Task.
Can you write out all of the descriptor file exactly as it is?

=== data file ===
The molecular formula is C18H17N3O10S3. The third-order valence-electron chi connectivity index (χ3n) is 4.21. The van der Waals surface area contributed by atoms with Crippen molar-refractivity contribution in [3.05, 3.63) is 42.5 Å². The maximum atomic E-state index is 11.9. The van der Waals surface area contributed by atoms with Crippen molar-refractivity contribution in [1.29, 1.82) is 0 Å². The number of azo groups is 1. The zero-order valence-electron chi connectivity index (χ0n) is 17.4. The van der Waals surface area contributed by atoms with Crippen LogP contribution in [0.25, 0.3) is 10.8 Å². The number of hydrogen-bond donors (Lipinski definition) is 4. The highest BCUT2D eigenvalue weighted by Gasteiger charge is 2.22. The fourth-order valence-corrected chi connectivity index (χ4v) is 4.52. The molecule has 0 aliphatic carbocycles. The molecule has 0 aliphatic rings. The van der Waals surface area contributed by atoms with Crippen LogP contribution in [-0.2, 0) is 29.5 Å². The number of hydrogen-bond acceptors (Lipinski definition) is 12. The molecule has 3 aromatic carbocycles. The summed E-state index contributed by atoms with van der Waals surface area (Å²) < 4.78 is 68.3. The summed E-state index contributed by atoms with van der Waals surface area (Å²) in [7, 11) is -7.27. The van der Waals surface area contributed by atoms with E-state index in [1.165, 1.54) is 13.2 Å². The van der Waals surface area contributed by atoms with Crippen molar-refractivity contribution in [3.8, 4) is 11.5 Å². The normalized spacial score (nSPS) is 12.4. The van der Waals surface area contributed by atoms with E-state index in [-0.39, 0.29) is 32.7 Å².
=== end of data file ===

The molecular formula is C18H17N3O10S3. The third-order valence-electron chi connectivity index (χ3n) is 4.21. The van der Waals surface area contributed by atoms with Crippen molar-refractivity contribution in [3.05, 3.63) is 42.5 Å². The maximum atomic E-state index is 11.9. The van der Waals surface area contributed by atoms with Crippen molar-refractivity contribution in [1.29, 1.82) is 0 Å². The number of azo groups is 1. The zero-order valence-electron chi connectivity index (χ0n) is 17.4. The van der Waals surface area contributed by atoms with Crippen LogP contribution in [0.25, 0.3) is 10.8 Å². The number of hydrogen-bond donors (Lipinski definition) is 4. The highest BCUT2D eigenvalue weighted by Gasteiger charge is 2.22. The fourth-order valence-corrected chi connectivity index (χ4v) is 4.52. The molecule has 0 aliphatic carbocycles. The molecule has 0 aliphatic rings. The van der Waals surface area contributed by atoms with Crippen LogP contribution in [-0.2, 0) is 29.5 Å². The number of hydrogen-bond acceptors (Lipinski definition) is 12. The molecule has 3 aromatic carbocycles. The summed E-state index contributed by atoms with van der Waals surface area (Å²) < 4.78 is 68.3. The summed E-state index contributed by atoms with van der Waals surface area (Å²) in [7, 11) is -7.27. The van der Waals surface area contributed by atoms with E-state index in [1.165, 1.54) is 13.2 Å². The van der Waals surface area contributed by atoms with Crippen molar-refractivity contribution in [3.8, 4) is 11.5 Å². The normalized spacial score (nSPS) is 12.4. The van der Waals surface area contributed by atoms with E-state index in [-0.39, 0.29) is 32.7 Å².